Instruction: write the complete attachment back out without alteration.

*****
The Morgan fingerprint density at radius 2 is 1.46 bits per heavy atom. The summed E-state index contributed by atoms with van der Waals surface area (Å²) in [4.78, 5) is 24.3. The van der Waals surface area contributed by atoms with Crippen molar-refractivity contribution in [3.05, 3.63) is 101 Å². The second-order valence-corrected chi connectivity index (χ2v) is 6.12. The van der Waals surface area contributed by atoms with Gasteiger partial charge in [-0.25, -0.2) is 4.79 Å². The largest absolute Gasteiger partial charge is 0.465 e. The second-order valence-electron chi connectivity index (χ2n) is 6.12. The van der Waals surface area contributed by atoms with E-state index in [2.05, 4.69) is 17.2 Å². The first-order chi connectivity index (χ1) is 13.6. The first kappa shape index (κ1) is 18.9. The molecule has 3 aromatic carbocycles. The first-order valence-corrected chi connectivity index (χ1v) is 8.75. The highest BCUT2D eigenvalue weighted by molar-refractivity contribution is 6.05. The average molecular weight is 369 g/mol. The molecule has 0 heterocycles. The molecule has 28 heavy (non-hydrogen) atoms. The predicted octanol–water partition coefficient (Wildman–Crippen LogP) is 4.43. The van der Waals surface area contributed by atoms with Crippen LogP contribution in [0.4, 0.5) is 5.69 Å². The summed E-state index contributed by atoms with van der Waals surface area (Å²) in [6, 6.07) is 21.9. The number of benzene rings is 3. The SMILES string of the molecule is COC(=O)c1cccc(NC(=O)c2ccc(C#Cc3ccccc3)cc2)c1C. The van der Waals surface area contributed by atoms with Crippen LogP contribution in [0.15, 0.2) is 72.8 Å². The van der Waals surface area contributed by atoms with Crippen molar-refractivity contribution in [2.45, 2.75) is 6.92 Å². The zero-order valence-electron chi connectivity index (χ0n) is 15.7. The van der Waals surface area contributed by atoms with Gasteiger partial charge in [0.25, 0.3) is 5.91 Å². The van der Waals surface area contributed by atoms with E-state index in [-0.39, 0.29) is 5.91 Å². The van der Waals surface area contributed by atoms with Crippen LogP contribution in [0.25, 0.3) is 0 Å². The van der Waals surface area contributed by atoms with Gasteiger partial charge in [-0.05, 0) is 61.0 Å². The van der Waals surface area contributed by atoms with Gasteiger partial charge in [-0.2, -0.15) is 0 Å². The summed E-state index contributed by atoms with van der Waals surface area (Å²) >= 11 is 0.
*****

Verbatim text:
The Morgan fingerprint density at radius 2 is 1.46 bits per heavy atom. The summed E-state index contributed by atoms with van der Waals surface area (Å²) in [4.78, 5) is 24.3. The van der Waals surface area contributed by atoms with Crippen molar-refractivity contribution in [3.05, 3.63) is 101 Å². The second-order valence-corrected chi connectivity index (χ2v) is 6.12. The van der Waals surface area contributed by atoms with Gasteiger partial charge in [-0.25, -0.2) is 4.79 Å². The largest absolute Gasteiger partial charge is 0.465 e. The second-order valence-electron chi connectivity index (χ2n) is 6.12. The van der Waals surface area contributed by atoms with E-state index in [2.05, 4.69) is 17.2 Å². The first-order chi connectivity index (χ1) is 13.6. The first kappa shape index (κ1) is 18.9. The molecule has 3 aromatic carbocycles. The first-order valence-corrected chi connectivity index (χ1v) is 8.75. The highest BCUT2D eigenvalue weighted by molar-refractivity contribution is 6.05. The average molecular weight is 369 g/mol. The molecule has 0 heterocycles. The molecule has 28 heavy (non-hydrogen) atoms. The predicted octanol–water partition coefficient (Wildman–Crippen LogP) is 4.43. The van der Waals surface area contributed by atoms with Crippen LogP contribution in [0.4, 0.5) is 5.69 Å². The summed E-state index contributed by atoms with van der Waals surface area (Å²) in [6, 6.07) is 21.9. The number of benzene rings is 3. The SMILES string of the molecule is COC(=O)c1cccc(NC(=O)c2ccc(C#Cc3ccccc3)cc2)c1C. The van der Waals surface area contributed by atoms with Crippen LogP contribution in [0.15, 0.2) is 72.8 Å². The van der Waals surface area contributed by atoms with Crippen molar-refractivity contribution in [2.45, 2.75) is 6.92 Å². The zero-order valence-electron chi connectivity index (χ0n) is 15.7. The van der Waals surface area contributed by atoms with Gasteiger partial charge in [0.25, 0.3) is 5.91 Å². The van der Waals surface area contributed by atoms with E-state index in [-0.39, 0.29) is 5.91 Å². The van der Waals surface area contributed by atoms with Crippen LogP contribution in [0.25, 0.3) is 0 Å². The van der Waals surface area contributed by atoms with Gasteiger partial charge in [-0.05, 0) is 61.0 Å². The van der Waals surface area contributed by atoms with Gasteiger partial charge in [-0.2, -0.15) is 0 Å². The summed E-state index contributed by atoms with van der Waals surface area (Å²) >= 11 is 0.